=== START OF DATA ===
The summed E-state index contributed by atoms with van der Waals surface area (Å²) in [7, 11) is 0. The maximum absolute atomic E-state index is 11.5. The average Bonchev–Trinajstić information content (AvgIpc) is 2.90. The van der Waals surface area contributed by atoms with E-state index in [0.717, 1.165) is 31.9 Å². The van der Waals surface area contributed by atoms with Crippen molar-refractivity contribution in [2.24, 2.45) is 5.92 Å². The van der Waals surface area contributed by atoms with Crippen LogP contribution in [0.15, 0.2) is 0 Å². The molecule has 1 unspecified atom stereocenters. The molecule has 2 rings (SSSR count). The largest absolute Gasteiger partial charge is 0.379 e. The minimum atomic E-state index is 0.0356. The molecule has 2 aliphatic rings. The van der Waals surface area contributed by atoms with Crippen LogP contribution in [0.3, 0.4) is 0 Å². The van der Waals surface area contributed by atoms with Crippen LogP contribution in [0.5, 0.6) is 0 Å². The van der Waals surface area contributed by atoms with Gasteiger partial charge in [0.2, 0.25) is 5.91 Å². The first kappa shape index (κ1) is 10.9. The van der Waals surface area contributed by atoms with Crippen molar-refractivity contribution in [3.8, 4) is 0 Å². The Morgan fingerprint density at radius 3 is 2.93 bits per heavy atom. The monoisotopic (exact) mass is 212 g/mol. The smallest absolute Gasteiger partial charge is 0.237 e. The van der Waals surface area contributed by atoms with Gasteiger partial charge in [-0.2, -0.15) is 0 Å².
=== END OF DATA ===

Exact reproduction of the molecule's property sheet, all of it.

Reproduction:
The summed E-state index contributed by atoms with van der Waals surface area (Å²) in [7, 11) is 0. The maximum absolute atomic E-state index is 11.5. The average Bonchev–Trinajstić information content (AvgIpc) is 2.90. The van der Waals surface area contributed by atoms with E-state index in [0.717, 1.165) is 31.9 Å². The van der Waals surface area contributed by atoms with Crippen molar-refractivity contribution in [2.24, 2.45) is 5.92 Å². The van der Waals surface area contributed by atoms with Crippen LogP contribution in [0.15, 0.2) is 0 Å². The molecule has 1 unspecified atom stereocenters. The molecule has 2 rings (SSSR count). The largest absolute Gasteiger partial charge is 0.379 e. The minimum atomic E-state index is 0.0356. The molecule has 2 aliphatic rings. The van der Waals surface area contributed by atoms with Crippen LogP contribution in [0.3, 0.4) is 0 Å². The van der Waals surface area contributed by atoms with Crippen LogP contribution in [0.5, 0.6) is 0 Å². The van der Waals surface area contributed by atoms with Gasteiger partial charge in [0.2, 0.25) is 5.91 Å². The first kappa shape index (κ1) is 10.9. The van der Waals surface area contributed by atoms with Crippen molar-refractivity contribution in [3.8, 4) is 0 Å². The Morgan fingerprint density at radius 3 is 2.93 bits per heavy atom. The monoisotopic (exact) mass is 212 g/mol. The smallest absolute Gasteiger partial charge is 0.237 e. The van der Waals surface area contributed by atoms with Gasteiger partial charge in [-0.2, -0.15) is 0 Å².